It was certainly a new and exciting experience to try it.

The fish are very cute, and I felt pretty guilty sticking my feet in their glass home. Then when they started nibbling on me, it was enough to make me squirm. I am not in the least sensitive, but even I wanted to giggle at how unusual it felt. The smaller fish felt a bit like bubbles, and the larger fish felt more like sucking.


Overall, it was a relaxing experience that I am really glad I tried. Sometimes you just need to breakout of the everyday and try something new, and why not feel pretty while doing it? Hopefully I can find time to have more mini-adventures here in Stockholm and recommendations are always welcome (as are partners in crime!).

Until next time!

Some Useful Swedish Words/phrases for New Comers to Sweden

Hej allihopa (Hi everyone)!

This blog was planned to be posted before few weeks mainly to serve as a Swedish mini-dictionary for our first year students up on their arrival. However due to technical problems☺️ it is delayed by weeks. May be some of you have already mastered those words and phrases and went a bit far in your language learning. Grattis (=congratulations☺️) but there will be someone always näive but interested to know a little Swedish. So, I am going to continue writing…☺️

N.B: It is quite important that you try to check and learn the pronunciation of these words and phrases. You may just guess how to say them based on your English knowledge but probability of pronouncing them is very high.

  1. Greeting words

Hej = Hi…A very important word that you can use in every situation with everyone you meet.

Tack (så mycket) = thank you (very muck)…This is the other most useful and generously used term in Sweden.

Varsågod = This is another important and multi-purpose Swedish word. I am not sure if I know all its meanings but I can try some. It is frequently used to say ‘you are welcome’ as a response for ‘thank you’. It is also the term you can use when you invite someone for an offer (for instance your food) or when you give priority for others (in a service or may be in a narrow entrance to a hall).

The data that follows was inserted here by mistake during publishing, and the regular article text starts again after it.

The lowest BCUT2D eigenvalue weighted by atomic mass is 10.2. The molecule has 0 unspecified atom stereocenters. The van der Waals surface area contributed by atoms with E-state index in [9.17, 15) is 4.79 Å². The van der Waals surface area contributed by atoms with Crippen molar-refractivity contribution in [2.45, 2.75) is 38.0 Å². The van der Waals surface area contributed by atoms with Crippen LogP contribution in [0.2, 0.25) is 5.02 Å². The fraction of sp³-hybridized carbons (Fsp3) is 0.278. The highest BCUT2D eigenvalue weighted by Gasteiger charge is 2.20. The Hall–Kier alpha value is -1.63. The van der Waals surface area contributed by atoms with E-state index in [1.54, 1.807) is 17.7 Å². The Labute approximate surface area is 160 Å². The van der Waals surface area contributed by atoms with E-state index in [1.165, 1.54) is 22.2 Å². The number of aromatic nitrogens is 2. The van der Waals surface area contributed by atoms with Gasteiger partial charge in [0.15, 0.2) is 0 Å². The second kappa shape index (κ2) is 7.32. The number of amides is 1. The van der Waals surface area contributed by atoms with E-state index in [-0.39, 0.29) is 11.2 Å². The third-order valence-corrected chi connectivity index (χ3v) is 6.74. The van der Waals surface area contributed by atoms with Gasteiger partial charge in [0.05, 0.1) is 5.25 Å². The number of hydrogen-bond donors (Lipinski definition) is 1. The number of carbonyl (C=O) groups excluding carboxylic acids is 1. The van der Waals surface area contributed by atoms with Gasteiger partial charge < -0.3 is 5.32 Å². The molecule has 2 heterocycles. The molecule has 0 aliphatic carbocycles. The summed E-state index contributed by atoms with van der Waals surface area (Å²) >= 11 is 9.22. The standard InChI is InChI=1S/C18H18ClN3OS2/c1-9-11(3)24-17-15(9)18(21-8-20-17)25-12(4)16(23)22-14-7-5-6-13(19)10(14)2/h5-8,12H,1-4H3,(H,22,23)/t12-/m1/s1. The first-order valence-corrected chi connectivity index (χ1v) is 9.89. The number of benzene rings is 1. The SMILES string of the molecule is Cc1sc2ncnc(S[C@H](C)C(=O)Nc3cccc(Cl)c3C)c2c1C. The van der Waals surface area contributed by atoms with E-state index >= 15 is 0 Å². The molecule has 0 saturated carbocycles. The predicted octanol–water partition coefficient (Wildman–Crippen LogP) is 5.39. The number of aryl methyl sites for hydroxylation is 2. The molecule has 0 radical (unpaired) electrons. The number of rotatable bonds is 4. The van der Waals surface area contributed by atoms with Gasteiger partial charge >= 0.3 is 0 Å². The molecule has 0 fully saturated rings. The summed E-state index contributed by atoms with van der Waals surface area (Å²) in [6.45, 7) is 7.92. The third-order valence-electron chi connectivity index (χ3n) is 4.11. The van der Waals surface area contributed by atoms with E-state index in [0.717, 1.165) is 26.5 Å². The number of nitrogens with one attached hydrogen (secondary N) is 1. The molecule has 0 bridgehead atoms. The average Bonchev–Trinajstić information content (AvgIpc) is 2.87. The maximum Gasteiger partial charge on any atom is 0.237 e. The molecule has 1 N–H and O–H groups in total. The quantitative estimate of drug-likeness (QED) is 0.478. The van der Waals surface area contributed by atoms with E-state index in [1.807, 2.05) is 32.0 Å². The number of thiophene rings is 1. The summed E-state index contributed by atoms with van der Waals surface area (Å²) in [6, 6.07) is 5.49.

Ursäkta = excuse me…This is the most appropriate word to use when you need someone’s attention for asking a question or favor.

Förlät = pardon…This word is important to say sorry if you make something wrong to someone (For instance, if you pump into someone while you travel around T-centralen)

Hej då = good bye

Vi ses! = see you!

  1. Expressions for talking with someone you met for the first time

Vad heter du? = What is your name?;

Jag heter… = my name is…

Varifrån kommer du? = where do you come from?

Jag kommer från… = I come from….

Vad studerar du? = what do you study (are you studying)

Jag studerar… = I study (am studying)

Var bor du? = Where do you live?

Jag bor i Stockholm. I live in Stockholm

  1. Transportation words

Buss = bus

Tåg (korttåg) = train (short train)

Nästa = next

Mot = towards

Trappa = stairs

Utgång = exit

Ej upp = not up

Hiss = lift

Taxi = taxi

Bil = car

  1. Direction words

Gå rakt fram = Walk straight ahead

Sväng till vänster = Turn left

Sväng till höger = Turn right

Sväng vid = Turn at

  1. Shopping words

Hur mycket kostar det? = how much does it cost?

Det kostar två hundra krona, tack = It costs two hundred crown, thanks

Vill du ha kvitto? = Do you want to have a receipt?

Ja/Nej (tack) = Yes/No (thanks)

Vill do ha påse? = Do you want to have bag/ plastic bag?

Lycka till i dina studier (=good luck in your studies)☺️!